Lunar and Planetary Institute
Lunar and Planetary Institute



China Launches Probe and Rover to Moon

December 4, 2013

The Long March-3B carrier rocket carrying China’s Chang’e-3 lunar probe blasted off from the launch pad at Xichang Satellite Launch Center, southwest China’s Sichuan Province, on December 2, 2013. It will be the first time for China to send a spacecraft to soft land on the surface of an extraterrestrial body, where it will conduct surveys on the Moon. Credit: Xinhua/Li Gang.China launched the Chang’e-3 lunar probe with the country’s first Moon rover onboard early on December 2, marking a significant step toward deep space exploration. The probe’s carrier, an enhanced Long March-3B rocket, blasted off from the Xichang Satellite Launch Center in southwest China at 1:30 a.m. local time.

Chang’e-3 is expected to land on the Moon in mid-December to become China’s first spacecraft to soft land on the surface of an extraterrestrial body. It is also the first Moon lander launched in the twenty-first century.

The probe entered the Earth-Moon transfer orbit as scheduled, with a perigee of 200 kilometers and apogee of 380,000 kilometers. “The probe has already entered the designated orbit,” said Zhang Zhenzhong, director of the launch center in Xichang. “I now announce the launch was successful.”

Amid efforts to promote the lunar probe campaign among the public, the Chinese Academy of Sciences opened a microblog account for the Chang’e-3 mission, attracting more than 260,000 fans who continuously posted congratulatory comments.

The probe’s soft-landing is the most difficult task during the mission, said Wu Weiren, the lunar program’s chief designer. “This will be a breakthrough for China to realize zero-distance observation and survey on the Moon.” Weiren added that more than 80% of the technologies and products used by the mission are newly developed.

Chang’e-3 will lay a solid foundation for manned lunar orbit missions and lunar landings. China has not revealed the roadmap for its manned mission to land on the Moon. The United States and the former Soviet Union are the only countries to have previously successfully soft landed on the Moon.

Chang’e-3, comprising a lander and a Moon rover called “Yutu” (Jade Rabbit), presents a modern scientific version of an ancient Chinese myth that a lady called Chang’e, after swallowing magic pills, took her pet “Yutu” to fly toward the Moon, where she became a goddess, and has been living there with the white rabbit ever since.
Scheduled tasks for the Moon rover include surveying the Moon’s geological structure and surface substances, while looking for natural resources. A telescope will be set up on the Moon to observe the plasmasphere over Earth and survey the Moon surface using radar.

The lunar probe mission is of great scientific and economic significance, said Sun Zezhou, chief designer of the lunar probe. The mission has contributed to the development of a number of space technologies and some of them can be applied in civilian sector, he said.

Chang’e-3 is part of the second phase of China’s lunar program, which includes orbiting, landing, and returning to Earth. It follows the success of the Chang’e-1 and Chang’e-2 missions in 2007 and 2010.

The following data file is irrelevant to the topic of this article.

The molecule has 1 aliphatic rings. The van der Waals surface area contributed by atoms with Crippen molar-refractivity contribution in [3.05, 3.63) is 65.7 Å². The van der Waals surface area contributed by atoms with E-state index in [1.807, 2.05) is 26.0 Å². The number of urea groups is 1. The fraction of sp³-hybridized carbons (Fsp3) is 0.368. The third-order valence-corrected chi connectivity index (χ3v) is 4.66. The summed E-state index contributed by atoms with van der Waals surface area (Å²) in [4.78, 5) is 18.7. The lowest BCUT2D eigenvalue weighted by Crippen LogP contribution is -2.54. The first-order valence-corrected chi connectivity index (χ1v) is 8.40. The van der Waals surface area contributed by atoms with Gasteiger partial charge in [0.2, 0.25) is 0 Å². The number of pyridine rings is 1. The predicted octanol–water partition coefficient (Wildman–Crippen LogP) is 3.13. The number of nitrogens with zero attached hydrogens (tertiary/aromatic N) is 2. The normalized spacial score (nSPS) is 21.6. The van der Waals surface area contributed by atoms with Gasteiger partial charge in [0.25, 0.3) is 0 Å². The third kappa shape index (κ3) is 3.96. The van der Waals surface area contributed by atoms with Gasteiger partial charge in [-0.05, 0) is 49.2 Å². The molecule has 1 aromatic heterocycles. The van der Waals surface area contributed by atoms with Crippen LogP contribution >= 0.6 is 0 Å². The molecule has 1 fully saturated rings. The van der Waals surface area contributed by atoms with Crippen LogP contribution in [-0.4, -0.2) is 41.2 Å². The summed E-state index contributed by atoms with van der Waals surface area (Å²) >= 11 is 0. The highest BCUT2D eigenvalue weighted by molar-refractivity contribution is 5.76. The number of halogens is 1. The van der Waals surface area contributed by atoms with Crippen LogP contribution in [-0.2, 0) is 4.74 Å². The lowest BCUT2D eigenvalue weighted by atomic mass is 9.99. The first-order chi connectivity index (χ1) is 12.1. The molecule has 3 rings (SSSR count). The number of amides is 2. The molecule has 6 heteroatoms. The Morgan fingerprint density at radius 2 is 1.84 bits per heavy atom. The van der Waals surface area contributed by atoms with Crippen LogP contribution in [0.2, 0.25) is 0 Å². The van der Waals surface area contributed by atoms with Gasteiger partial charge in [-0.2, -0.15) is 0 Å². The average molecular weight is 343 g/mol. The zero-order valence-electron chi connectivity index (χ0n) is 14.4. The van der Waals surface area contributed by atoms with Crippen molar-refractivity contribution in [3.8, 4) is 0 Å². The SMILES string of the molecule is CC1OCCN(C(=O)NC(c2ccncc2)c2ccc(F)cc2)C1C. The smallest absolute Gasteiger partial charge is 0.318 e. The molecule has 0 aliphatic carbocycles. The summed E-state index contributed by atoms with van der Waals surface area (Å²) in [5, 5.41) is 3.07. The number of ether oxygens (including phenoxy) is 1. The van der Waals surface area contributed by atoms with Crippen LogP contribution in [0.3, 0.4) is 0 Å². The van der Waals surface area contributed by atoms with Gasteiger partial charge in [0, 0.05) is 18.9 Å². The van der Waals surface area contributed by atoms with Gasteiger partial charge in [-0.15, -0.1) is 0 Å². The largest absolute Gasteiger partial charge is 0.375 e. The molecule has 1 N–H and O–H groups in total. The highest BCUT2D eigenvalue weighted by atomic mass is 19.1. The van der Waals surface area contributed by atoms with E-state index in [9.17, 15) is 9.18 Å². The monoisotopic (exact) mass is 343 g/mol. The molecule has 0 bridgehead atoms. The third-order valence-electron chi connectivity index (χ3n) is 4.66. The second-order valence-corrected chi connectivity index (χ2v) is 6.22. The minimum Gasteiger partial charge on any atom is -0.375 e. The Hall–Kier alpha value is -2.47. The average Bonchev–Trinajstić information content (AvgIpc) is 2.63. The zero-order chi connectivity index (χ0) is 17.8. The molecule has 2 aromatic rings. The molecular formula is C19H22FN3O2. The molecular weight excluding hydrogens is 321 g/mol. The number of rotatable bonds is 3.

After orbiting for 494 days and intentionally crashing onto the lunar surface, Chang’e-1 sent back 1.37 terabytes of data, producing China’s first complete Moon picture. Launched on October 1, 2010, Chang’e-2 verified some crucial technologies for Chang’e-3 and reconnoitered the landing area. It also made the world’s first lunar holographic image with a resolution of 7 meters.

Chang’e-2 is currently more than 60 million kilometers away from Earth and has become China’s first manmade asteroid. It is heading for deep space and is expected to travel as far as 300 million kilometers from Earth, the longest voyage of any Chinese spacecraft.

China is likely to realize the third step of its lunar program in 2017, which is to land a lunar probe on the Moon, release a Moon rover, and return the probe to Earth. The Moon is considered to be the first step toward exploring a more-distant extraterrestrial body such as Mars.
If successful, the Chang’e-3 mission will provide China with the ability to perform in situ exploration on an extraterrestrial body, said Sun Huixian, deputy engineer-in-chief in charge of the second phase of China’s lunar program. “China’s space exploration will not stop at the Moon,” he said. “Our target is deep space.”

China sent its first astronaut into space in 2003, becoming the third country after Russia and the United States to achieve independent manned space travel.
Despite the fast progress of the lunar mission, China is still a relative newcomer in this field. The former Soviet Union first landed its probe on the Moon on January 31, 1966, while the United States first sent humans to the Moon in 1969.

About a day before the launch of Chang’e-3, India’s maiden Mars orbiter, named Mangalyaan, left Earth early on Sunday, December 1, for a 300-day journey to the Red Planet. Chinese space scientists are looking forward to cooperation with other countries, including the country’s close neighbor India. Li Benzheng, deputy commander-in-chief of China’s lunar program, told media earlier that China’s space exploration does not aim at competition. “We are open in our lunar program, and cooperation from other countries is welcome,” he said. “We hope to explore and use space for more resources to promote human development.”


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Last updated December 4, 2013